- Enterprise Integration Patterns by Gregor Hohpe is an incredible project/resource that prowls through history and distills the basic gist of distributed systems over the decades.
- freeCodeCamp’s Intro to Distributed Systems. I’m a big fan of freeCodeCamp as a jumping off point because the resources are well vetted and well...free.
- AnyScale Ray Crash Course. Okay, I said general distributed systems but you’re here for Python so I wanted to highlight this video from the Ray documentation!
Distributed systems and Python
Now it turns out that Python specifically has issues with performance when it comes to distributed systems because of its Global Interpreter Lock (GIL). This is basically the soft underbelly of Python that only allows for a single thread to be controlled by the interpreter at a time. Many libraries have tried to work around this limitation (threading, multiprocessing, asyncio) to help fight against the battle of resource lock. Depending on your design these libraries can help, but in order to make them hold up at scale you will encounter a high bar of complexity and administrative work to ensure all of the threads are playing nicely. What's more, running these libraries that leverage multiple cores, gives close to no visibility into the GIL without a highly specialized compute-only workload.
This often leaves Python developers with the complex task of building a distributed system from scratch leveraging message handling apps like RabbitMQ or ZeroMQ to act as message brokers across machines. Often making the application isn’t too difficult, but managing the administrative overhead associated with a distributed system requires a lot of tuning, networking management, and maintenance to ensure the application’s resiliency. This comes with all of the cons listed above, and also requires a lot of infrastructure expertise to spin up, manage, and maintain well. This is definitely doable and educational, but in the case of a proof of concept or a developer looking to create distributed applications swiftly, this would take a long time to get working reliably.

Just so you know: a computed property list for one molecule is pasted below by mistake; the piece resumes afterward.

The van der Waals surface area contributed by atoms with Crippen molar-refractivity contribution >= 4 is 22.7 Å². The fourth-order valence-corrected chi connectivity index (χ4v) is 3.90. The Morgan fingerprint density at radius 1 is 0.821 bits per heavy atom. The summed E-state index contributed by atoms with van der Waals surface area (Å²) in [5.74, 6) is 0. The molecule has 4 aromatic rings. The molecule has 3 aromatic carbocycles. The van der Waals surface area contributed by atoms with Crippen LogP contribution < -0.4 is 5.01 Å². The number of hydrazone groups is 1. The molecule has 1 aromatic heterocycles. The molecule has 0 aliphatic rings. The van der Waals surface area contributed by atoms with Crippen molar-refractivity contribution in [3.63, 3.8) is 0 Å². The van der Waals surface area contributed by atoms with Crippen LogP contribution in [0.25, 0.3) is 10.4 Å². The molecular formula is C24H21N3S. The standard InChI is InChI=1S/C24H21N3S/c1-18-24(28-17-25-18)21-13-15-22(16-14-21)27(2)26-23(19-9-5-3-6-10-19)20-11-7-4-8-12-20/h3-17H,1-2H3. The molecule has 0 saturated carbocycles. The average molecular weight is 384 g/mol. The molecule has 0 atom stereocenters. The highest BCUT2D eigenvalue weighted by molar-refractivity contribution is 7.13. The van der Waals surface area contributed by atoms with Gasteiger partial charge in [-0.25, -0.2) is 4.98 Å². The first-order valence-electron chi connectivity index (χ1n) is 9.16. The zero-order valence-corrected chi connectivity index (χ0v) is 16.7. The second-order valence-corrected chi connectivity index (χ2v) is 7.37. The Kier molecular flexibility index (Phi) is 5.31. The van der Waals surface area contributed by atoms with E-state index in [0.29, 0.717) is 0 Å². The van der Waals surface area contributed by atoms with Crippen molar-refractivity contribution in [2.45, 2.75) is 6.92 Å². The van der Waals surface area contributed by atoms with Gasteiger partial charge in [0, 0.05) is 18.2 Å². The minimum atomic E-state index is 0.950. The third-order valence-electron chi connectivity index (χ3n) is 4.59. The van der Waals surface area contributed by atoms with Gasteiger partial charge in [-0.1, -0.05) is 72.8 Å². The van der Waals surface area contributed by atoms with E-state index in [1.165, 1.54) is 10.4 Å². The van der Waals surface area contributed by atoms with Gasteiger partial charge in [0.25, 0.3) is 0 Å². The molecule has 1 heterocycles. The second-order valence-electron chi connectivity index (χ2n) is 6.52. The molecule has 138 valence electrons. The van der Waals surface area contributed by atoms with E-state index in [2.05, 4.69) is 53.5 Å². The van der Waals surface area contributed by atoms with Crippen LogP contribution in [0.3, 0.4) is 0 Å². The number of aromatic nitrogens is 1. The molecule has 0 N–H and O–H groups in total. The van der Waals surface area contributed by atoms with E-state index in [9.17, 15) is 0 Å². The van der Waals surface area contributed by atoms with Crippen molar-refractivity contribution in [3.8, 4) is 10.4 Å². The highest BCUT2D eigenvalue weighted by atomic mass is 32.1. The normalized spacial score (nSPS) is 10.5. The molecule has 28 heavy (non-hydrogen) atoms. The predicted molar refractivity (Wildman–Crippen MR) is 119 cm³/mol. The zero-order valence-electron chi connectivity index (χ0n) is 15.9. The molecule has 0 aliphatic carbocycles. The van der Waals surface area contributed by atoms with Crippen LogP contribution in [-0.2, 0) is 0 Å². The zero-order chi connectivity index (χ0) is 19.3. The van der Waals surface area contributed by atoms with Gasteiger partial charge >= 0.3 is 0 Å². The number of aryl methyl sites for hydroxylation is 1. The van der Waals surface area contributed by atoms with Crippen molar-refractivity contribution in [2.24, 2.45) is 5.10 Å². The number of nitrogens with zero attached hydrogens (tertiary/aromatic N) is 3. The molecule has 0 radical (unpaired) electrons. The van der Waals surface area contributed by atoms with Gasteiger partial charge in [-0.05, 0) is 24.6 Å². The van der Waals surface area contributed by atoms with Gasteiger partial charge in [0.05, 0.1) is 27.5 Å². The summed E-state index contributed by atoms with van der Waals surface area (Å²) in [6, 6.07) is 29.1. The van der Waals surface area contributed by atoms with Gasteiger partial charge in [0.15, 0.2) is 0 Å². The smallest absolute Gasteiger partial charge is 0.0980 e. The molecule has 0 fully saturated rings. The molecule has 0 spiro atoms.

Example solution using Ray
Enter Ray! Ray is a first of its kind open source distributed execution framework built by UC Berkeley’s RISELab. The team supporting it calls itself Anyscale! Ray is actually an API that you can call with your Python code that spins up a cluster providing multiple cores for your Python code to run a process, each with their own GIL. What this amounts to is almost an Infrastructure as a Service (IaaS) model where you create your Python apps and “distributify” them.
Here is an example calculating pi with and without Ray from Anyscale’s Github Repository:
First they create a Python example leveraging NumPy:
def estimate_pi(num_samples): “”” Generate random samples for the x coordinate Generate random samples for the y coordinate Like Python's "zip(a,b)"; creates np.array([(x1,y1), (x2,y2), ...]). Create a predicate over all the array elements Selects only those "zipped" array elements inside the circle Return the number of elements inside the circle The Pi estimate “”” xs = np.random.uniform(low=-1.0, high=1.0, size=num_samples) ys = np.random.uniform(low=-1.0, high=1.0, size=num_samples) xys = np.stack((xs, ys), axis=-1) inside = xs*xs + ys*ys <= 1.0 xys_inside = xys[inside] in_circle = xys_inside.shape approx_pi = 4.0*in_circle/num_samples return approx_pi
The idea here is that you are using NumPy to select random points in a grid that has a circle drawn on it. The more random points you have, the closer approximation you have to calculating pi. That being said, you need something like 10,000 points before you can even get close to the actual value of pi. This can become a TEDIOUS and compute-intensive process.
Now what does it look like add Ray to this Python function?
@ray.remote def ray_estimate_pi(num_samples): return estimate_pi(num_samples) refs = [ray_estimate_pi.remote(n) for n in [100, 1000, 10000]] print(ray.get(refs))
That’s it. Simply add a decorator to a new function for your code et voila, you have an asynchronous distributed execution of your function that will run close to x25 faster! This is possible because of the way Ray defines and manages remote functions. You can learn more about Ray’s internals here!
At the end of the day, even if you aren’t looking for an SRE position, gaining a working knowledge of distributed systems will doubtlessly come in handy because the future is distributed! One of the biggest considerations with implementing them, however, is considering how much administrative overhead you’re willing to balance against the value you get from a distributed design. Regardless of how performant distributed systems are, the maxim “simple is best” holds true. In that vein, if Python is your main language, then Ray is a great choice for getting exposure to distributed systems quickly and easily without worrying about all the overhead.